Credit card holders are failing to claim rewards or overlooking the tax fallout from some redemptions
While Canadians believe that reward points they earn from using their credit cards are as good as cash, many aren’t making the most of the opportunities they have to use them.
Anew report by CIBC has found that 64% of Canadians who earn reward points on their credit card don’t consider them a financial asset. Around 49% confessed they were just aimlessly collecting points, and 37% admitted they rarely or never redeemed theirs. Cardholders were found to be sitting on an average of 48,800 points on their primary credit card.
Jamie Golombek, managing director for Tax & Estate Planning at CIBC Financial Planning and Advice, noted that those planning a summer family getaway could use points to cover their travel expenses. Another little-known opportunity that Canadians may be missing is to use points to pay down debt or purchase an investment, which certain financial institutions may allow in an RRSP, TFSA, or RESP.
The choice between paying down debt and investing may swing on whether the interest on the debt is deductible for tax purposes. If the after-tax rate of return on investment is higher than the after-tax interest rate on debt, then investing is a better choice, particularly for those who are comfortable with the level of risk involved.
Employees that rack up points for expenses that their company pays for, either directly or through reimbursement, may choose to redeem them. But based on the current position of the Canada Revenue Agency (CRA), employees need to declare that as a taxable benefit in their income if the points are converted to cash, the plan is considered to be an alternate form of remuneration, or if the plan is for tax-avoidance purposes. In such cases, the taxable benefit is equal to the fair-market value of the personal rewards received in the year.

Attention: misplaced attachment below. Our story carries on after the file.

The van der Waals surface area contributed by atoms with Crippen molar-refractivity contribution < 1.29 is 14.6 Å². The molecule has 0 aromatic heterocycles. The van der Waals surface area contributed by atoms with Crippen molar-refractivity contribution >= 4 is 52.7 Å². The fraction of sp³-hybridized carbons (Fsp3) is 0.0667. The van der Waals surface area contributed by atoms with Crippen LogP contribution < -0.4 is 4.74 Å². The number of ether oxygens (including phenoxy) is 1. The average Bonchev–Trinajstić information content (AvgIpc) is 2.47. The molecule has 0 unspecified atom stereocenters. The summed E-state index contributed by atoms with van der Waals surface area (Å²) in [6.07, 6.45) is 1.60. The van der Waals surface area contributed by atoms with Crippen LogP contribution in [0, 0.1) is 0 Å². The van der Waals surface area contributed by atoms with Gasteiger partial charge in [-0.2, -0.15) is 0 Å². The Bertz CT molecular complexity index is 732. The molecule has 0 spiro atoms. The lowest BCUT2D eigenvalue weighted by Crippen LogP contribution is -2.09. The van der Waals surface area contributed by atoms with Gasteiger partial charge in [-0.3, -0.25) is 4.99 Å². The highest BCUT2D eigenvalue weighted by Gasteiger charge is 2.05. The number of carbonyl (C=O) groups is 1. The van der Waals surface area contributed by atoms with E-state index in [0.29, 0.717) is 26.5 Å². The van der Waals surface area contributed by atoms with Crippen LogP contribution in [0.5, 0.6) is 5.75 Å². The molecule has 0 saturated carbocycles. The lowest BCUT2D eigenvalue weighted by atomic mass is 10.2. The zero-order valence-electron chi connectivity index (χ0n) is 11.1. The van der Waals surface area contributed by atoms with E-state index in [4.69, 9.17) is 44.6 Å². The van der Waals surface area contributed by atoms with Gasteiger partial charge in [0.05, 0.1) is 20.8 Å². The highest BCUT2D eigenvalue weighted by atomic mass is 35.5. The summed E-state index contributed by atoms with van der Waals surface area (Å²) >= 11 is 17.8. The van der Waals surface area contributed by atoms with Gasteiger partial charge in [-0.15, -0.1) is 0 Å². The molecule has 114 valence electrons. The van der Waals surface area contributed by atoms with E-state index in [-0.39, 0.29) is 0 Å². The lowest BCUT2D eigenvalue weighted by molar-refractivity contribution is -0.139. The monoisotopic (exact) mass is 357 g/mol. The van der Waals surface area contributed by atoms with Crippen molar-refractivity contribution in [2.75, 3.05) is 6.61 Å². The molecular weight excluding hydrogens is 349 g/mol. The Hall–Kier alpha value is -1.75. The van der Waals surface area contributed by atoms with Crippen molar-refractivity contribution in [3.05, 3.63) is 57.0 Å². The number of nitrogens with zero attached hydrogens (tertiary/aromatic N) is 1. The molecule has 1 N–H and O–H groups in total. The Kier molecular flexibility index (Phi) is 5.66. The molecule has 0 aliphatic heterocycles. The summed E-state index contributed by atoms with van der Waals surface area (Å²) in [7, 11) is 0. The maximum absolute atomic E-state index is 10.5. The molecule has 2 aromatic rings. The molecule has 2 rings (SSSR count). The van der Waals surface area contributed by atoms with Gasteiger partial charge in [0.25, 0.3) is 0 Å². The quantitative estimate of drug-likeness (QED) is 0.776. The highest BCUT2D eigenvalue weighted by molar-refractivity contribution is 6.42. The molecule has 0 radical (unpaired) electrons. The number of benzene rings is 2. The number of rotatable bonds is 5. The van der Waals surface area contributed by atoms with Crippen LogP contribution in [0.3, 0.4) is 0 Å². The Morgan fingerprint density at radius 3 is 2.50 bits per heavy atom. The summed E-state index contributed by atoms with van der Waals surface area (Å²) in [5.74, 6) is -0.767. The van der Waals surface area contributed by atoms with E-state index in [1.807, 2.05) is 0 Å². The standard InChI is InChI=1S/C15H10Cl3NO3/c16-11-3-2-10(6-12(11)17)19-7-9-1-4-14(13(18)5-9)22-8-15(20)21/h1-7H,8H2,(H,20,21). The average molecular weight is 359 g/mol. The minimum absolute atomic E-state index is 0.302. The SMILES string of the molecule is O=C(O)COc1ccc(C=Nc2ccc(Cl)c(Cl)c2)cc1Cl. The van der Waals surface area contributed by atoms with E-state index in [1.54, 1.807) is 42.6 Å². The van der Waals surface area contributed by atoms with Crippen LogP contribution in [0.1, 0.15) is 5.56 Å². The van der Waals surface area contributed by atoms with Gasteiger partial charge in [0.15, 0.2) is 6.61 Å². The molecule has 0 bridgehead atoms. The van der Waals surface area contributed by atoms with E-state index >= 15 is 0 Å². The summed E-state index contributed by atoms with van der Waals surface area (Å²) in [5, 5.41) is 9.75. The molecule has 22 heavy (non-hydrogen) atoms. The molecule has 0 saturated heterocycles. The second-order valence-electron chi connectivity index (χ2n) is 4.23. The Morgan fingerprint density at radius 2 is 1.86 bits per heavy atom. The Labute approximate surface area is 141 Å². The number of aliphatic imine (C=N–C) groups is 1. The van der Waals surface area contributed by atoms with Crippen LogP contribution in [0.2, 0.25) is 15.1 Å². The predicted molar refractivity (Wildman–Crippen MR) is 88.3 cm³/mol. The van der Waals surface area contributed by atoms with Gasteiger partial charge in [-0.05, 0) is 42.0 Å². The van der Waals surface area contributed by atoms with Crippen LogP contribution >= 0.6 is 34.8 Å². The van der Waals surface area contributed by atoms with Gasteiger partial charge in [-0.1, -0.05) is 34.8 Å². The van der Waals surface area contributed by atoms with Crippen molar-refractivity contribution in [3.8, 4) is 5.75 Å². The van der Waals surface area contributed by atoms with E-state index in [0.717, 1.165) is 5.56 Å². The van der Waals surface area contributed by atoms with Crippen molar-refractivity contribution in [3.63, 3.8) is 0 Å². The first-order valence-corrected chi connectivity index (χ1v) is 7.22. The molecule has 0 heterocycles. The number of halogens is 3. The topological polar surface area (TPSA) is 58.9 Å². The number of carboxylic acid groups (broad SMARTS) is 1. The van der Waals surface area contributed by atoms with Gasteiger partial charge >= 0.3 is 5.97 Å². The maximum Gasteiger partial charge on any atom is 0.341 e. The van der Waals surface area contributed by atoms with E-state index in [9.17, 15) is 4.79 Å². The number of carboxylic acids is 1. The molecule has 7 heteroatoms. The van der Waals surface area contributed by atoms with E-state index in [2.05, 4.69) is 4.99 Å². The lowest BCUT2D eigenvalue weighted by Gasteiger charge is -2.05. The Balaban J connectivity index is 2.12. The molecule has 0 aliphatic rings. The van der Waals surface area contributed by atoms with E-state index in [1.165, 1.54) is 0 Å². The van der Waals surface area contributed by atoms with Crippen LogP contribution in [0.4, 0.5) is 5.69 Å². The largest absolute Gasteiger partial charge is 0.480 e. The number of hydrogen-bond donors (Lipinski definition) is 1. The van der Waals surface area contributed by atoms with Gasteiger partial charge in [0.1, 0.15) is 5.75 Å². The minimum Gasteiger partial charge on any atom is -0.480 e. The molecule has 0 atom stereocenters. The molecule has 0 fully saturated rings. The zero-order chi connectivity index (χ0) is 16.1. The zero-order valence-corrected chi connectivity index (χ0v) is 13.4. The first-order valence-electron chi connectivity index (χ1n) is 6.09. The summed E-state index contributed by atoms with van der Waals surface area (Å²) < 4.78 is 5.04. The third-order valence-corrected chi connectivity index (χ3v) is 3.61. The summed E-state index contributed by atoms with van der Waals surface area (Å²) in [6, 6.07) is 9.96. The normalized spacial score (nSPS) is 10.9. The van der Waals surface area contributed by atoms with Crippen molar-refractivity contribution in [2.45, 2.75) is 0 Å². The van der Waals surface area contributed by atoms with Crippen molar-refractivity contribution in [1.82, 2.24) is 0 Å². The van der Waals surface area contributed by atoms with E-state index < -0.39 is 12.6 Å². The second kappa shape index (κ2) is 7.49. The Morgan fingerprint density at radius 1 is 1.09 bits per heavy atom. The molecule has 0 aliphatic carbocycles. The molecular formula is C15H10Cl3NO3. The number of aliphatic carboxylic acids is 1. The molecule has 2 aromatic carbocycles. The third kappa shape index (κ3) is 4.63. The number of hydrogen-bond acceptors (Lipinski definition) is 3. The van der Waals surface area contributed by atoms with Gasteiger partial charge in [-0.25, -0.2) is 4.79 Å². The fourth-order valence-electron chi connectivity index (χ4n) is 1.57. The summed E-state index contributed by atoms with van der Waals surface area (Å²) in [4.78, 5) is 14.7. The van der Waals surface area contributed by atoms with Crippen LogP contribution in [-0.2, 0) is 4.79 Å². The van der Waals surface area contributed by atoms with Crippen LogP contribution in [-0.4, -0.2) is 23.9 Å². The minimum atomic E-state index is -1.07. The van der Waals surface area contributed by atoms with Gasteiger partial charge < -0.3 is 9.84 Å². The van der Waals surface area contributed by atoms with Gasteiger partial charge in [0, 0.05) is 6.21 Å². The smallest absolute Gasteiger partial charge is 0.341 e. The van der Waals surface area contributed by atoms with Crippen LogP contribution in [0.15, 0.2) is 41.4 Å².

According to the report, the same principles should generally apply to business owners who redeem points collected on a business credit card for personal benefit.
Another potential use of loyalty points, unknown to 29% of reward cardholders, is donation to certain charities that accept them. In general, the CRA allows a donation tax credit to be claimed when loyalty points are used to make a charitable gift as long as they are directly transferable to the charity and their fair-market value at the time of the transfer can be reasonably estimated. Taxpayers are also eligible to a donation tax credit based on the fair market value of airline tickets or other merchandise they redeem through points and subsequently donate.
Cardholders who must travel beyond 40 kilometers to obtain medical treatment that’s unavailable where they live may pay for the trip using points or miles earned. In that case, they may also claim a medical expense tax credit amounting to the cost of an equivalent ticket.